Appendix E Recommendations From The National Weather Service Modernization Committee's 1992 Report

Principles Of Observing And Managing Data For Climate And Climate Change Research

Because observations of basic weather and climate variables differ with instrument exposure to nearby structures and terrain, sensor response characteristics, the time of observation, and the method of recording, care must be taken to understand fully the ramifications of changing an instrument, site, or routine in order to maintain the integrity of decades of observations. As a minimum requirement for new weather observing systems, the following general recommendations are offered:

Recommendation 1.

Develop and apply standard procedures for collecting side-by-side overlapping measurements for all potentially significant changes made in observation and measurement techniques. This period of overlap should span at least one annual cycle.

Recommendation 2.

Make routine assessments of ongoing calibration, maintenance, and climate record homogeneity problems for which corrective action can be taken. Such assessments and subsequent actions must be documented and archived with the data.

Recommendation 3.

Along with routine transmissions of observations, regularly (as opposed to ad hoc) schedule transmissions of station observation and measurement practices, as well as local environmental conditions in the vicinity of the station, that are pertinent to the interpretation of the observations and measurements. Station histories should be a mandatory part of the permanent data archive along with the measurements and observations. They should be treated with importance equal to the data itself.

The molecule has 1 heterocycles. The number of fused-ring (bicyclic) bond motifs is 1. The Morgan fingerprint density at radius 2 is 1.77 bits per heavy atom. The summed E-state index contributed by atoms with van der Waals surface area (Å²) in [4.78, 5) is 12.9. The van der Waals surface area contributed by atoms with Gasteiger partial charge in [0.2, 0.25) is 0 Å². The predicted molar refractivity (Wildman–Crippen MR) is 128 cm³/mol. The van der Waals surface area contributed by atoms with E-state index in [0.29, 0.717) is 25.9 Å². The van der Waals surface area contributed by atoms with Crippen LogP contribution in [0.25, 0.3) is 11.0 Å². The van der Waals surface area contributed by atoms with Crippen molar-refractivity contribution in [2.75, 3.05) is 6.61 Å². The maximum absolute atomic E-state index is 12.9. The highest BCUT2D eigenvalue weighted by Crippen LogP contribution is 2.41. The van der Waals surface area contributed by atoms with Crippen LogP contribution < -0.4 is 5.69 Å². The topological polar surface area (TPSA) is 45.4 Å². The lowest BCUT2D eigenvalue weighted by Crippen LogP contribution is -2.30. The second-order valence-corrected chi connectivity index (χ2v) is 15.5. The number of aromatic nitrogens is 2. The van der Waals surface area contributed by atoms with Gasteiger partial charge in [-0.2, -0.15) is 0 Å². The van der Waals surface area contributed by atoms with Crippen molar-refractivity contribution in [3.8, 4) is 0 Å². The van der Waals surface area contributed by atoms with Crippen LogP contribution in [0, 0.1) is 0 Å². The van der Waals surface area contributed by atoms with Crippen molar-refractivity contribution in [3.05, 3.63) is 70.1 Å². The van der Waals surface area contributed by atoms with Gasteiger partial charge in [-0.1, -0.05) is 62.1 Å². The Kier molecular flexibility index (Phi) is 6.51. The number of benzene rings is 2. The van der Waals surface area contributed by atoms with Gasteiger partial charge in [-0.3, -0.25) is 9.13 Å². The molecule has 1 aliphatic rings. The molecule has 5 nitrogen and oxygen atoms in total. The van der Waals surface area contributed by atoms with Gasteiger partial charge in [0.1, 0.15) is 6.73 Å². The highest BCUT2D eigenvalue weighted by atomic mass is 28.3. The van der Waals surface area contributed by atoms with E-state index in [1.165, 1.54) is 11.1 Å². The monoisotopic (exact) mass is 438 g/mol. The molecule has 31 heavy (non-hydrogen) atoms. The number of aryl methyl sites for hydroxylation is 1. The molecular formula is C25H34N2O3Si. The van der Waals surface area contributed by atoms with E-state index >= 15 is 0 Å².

Recommendation 4.

Ensure that network designers and instrument engineers are provided climate requirements at the outset of network design and instrument design.

Recommendation 5.

Develop, wherever feasible, some level of "low-technology" backup to "high-technology" observing systems to safeguard against unexpected operational failures (power interruptions, lack of replacement parts, etc.).

Recommendation 6.

Archive raw data sensed from the instruments prior to transformation into standard atmospheric variables or products along with the processed data and processing algorithms.

Recommendation 7.

Restrict the number of station relocations to an absolute minimum.

Recommendation 8.

Discontinue observations of atmospheric variables with a long historical record (spanning many decades) only after a thorough evaluation of the impact on the climate record.

Recommendation 9.

Develop standard data packages that fully describe all algorithms, averaging procedures, quality control, homogeneity checks, and corrections that have been applied to the derived data. This now includes quantities such as temperature or precipitation, which can now be measured indirectly.

In addition to these general principles there are a number of specific recommendations relevant to existing and planned observing networks within the NWS.

Cooperative Weather Observer Program

Recommendation 1.

Develop a policy to assess biases introduced by station relocation or changes in instrumentation, and develop and deploy a standard observing system to be operated by part-time volunteer observers that meets accuracy and reliability requirements for climate data.